seed vault

Norway’s Seed Vault acquires 20,000 new samples as climate pressure mounts

Image credit: Shaliz Barzani for the Crop Trust

A vault holding seeds from thousands of plant species around the world has accepted another batch of nearly 20,000 seed samples as part of efforts to secure the world’s food supplies as climate change concerns mount.

20 depositors, including those with seed collections from Albania, Croatia, North Macedonia and Benin, took the trip to the Svalbard Global Seed Vault this week.

The Seed Vault is a secure backup facility designed to provide long-term storage of duplicates of seeds conserved in gene banks around the world.

Since it opened in 2008, the Seed Vault has been steadily collecting seeds and now holds over 1.2 million distinct crop samples, representing more than 13,000 years of agricultural history. In total, the Vault holds over 20 million individual seeds.

The Vault is set 120m inside an Arctic mountainside on the remote Spitsbergen Island, off the coast of Norway.

The latest deposit includes 290 samples of maize, wheat and beans from the Institute of Plant Genetic Resources of Albania and over 1600 samples, including wild relatives of rice and watermelon, from the Institut d’Economie Rurale in Mali.

Representatives from many countries and universities arrive in Svalbard's global seed vault with new seeds

Image credit: reuters

The International Crops Research Institute for the Semi-Arid Tropics in India will also deposit 4,000 samples, including sorghum, chickpea and groundnut.

Once safely delivered, the new samples will join the tens of thousands already stored in the subterranean seed chambers at temperatures around -18°C.

The Vault has been designed to withstand changing weather conditions brought about by climate change, but has already had to contend with water seepage into its main entrance tunnel. This has led to efforts to improve the waterproofing of its tunnel walls and digging extra drainage ditches around the facility.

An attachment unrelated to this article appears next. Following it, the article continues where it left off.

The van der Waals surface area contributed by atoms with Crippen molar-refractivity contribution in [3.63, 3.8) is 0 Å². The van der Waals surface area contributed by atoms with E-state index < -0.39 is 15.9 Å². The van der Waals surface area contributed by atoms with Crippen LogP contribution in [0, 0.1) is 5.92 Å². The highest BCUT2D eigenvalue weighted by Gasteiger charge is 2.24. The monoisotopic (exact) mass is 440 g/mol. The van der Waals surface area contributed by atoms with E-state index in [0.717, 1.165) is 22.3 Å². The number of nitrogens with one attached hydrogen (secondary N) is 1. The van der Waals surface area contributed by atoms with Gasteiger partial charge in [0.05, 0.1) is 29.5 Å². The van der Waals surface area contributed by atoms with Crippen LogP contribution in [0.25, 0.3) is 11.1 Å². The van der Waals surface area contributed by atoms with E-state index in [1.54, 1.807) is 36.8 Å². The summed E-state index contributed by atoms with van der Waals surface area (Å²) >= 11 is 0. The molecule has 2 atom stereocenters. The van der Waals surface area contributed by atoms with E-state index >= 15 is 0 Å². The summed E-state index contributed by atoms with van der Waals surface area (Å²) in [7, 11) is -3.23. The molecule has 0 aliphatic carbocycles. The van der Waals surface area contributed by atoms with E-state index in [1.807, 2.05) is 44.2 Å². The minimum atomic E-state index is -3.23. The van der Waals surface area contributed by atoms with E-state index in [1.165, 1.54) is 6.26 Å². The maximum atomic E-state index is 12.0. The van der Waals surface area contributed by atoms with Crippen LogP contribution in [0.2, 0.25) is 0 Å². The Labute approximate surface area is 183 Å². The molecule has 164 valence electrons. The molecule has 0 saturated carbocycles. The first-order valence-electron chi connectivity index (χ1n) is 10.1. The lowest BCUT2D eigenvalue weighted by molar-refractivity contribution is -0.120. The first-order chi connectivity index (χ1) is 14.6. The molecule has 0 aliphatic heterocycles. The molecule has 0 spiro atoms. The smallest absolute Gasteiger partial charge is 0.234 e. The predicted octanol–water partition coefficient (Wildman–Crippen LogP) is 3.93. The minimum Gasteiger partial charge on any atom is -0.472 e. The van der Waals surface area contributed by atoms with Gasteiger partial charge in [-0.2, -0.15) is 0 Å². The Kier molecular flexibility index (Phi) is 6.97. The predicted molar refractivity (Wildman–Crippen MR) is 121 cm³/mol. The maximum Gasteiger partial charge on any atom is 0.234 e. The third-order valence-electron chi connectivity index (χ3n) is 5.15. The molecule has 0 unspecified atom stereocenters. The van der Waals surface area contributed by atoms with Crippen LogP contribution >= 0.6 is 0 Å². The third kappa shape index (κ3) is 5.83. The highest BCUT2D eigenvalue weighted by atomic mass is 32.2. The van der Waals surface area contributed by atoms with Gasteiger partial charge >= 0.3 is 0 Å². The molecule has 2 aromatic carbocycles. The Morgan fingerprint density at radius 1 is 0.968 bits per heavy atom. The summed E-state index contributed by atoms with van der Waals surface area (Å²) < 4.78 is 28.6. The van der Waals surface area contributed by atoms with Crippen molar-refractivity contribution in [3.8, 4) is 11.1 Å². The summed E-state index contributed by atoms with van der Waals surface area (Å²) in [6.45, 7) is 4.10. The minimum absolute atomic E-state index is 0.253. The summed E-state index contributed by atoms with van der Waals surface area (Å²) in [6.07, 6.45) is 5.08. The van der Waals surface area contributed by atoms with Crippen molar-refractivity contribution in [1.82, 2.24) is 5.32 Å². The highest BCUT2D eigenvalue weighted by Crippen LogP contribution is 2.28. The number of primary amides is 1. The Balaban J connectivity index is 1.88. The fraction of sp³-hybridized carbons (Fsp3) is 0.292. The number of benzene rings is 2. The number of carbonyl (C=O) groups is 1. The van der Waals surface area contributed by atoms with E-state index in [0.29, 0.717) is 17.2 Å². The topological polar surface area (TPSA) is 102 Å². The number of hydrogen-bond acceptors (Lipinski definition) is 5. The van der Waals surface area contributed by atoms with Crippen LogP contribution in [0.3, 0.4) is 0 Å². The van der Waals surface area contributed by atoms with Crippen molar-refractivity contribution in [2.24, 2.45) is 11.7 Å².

Keeping all the seeds safe requires stringent security, with only a handful of staff members allowed inside the Vault.

Four of the recent deposits were made possible thanks to support from the Biodiversity for Opportunities, Livelihoods and Development (Bold) Project, a global 10-year initiative to strengthen global food and nutrition security funded by the Government of Norway and led by the Crop Trust, which manages the Vault.

In 2021, the Government of Norway launched the Bold Project with a $58m (£48m) grant, which has given gene banks based in low- and middle-income countries the opportunity to back up their crop diversity.

As part of its 15th anniversary, the Millennium Seed Bank at Kew Gardens is planning to deposit beetroot, carrots and bumblebee-friendly clover seed varieties.

Stefan Schmitz, executive director of the Crop Trust, said: “From here in Svalbard, the world looks different. This Seed Vault represents hope, unity and security.

"In a world where the climate crisis, biodiversity loss, natural catastrophes and conflicts increasingly destabilise our food systems, it has never been more important to prioritise safeguarding these tiny seeds that hold so much potential to adapt our future food to such global threats.”

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